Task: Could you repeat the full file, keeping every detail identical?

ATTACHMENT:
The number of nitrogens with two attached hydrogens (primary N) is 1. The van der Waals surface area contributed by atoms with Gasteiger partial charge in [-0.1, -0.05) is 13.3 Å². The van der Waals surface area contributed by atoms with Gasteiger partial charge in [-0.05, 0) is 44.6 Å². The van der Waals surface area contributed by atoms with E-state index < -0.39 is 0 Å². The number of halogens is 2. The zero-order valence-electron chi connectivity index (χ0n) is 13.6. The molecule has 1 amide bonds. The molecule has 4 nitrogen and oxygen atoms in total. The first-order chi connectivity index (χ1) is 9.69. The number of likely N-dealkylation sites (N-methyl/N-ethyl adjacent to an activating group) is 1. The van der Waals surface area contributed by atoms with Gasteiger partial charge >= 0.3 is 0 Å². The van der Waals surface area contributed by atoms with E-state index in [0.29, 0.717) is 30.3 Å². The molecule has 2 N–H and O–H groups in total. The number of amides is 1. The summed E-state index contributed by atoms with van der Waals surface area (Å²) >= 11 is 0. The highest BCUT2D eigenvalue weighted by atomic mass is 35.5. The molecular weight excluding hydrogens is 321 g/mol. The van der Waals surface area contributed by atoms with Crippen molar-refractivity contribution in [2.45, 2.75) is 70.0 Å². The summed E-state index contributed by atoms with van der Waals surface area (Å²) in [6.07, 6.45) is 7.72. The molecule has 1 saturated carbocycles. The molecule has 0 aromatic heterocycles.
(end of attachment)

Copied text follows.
The number of nitrogens with two attached hydrogens (primary N) is 1. The van der Waals surface area contributed by atoms with Gasteiger partial charge in [-0.1, -0.05) is 13.3 Å². The van der Waals surface area contributed by atoms with Gasteiger partial charge in [-0.05, 0) is 44.6 Å². The van der Waals surface area contributed by atoms with E-state index < -0.39 is 0 Å². The number of halogens is 2. The zero-order valence-electron chi connectivity index (χ0n) is 13.6. The molecule has 1 amide bonds. The molecule has 4 nitrogen and oxygen atoms in total. The first-order chi connectivity index (χ1) is 9.69. The number of likely N-dealkylation sites (N-methyl/N-ethyl adjacent to an activating group) is 1. The van der Waals surface area contributed by atoms with Gasteiger partial charge >= 0.3 is 0 Å². The van der Waals surface area contributed by atoms with E-state index in [0.29, 0.717) is 30.3 Å². The molecule has 2 N–H and O–H groups in total. The number of amides is 1. The summed E-state index contributed by atoms with van der Waals surface area (Å²) >= 11 is 0. The highest BCUT2D eigenvalue weighted by atomic mass is 35.5. The molecular weight excluding hydrogens is 321 g/mol. The van der Waals surface area contributed by atoms with Crippen molar-refractivity contribution in [2.45, 2.75) is 70.0 Å². The summed E-state index contributed by atoms with van der Waals surface area (Å²) in [6.07, 6.45) is 7.72. The molecule has 1 saturated carbocycles. The molecule has 0 aromatic heterocycles.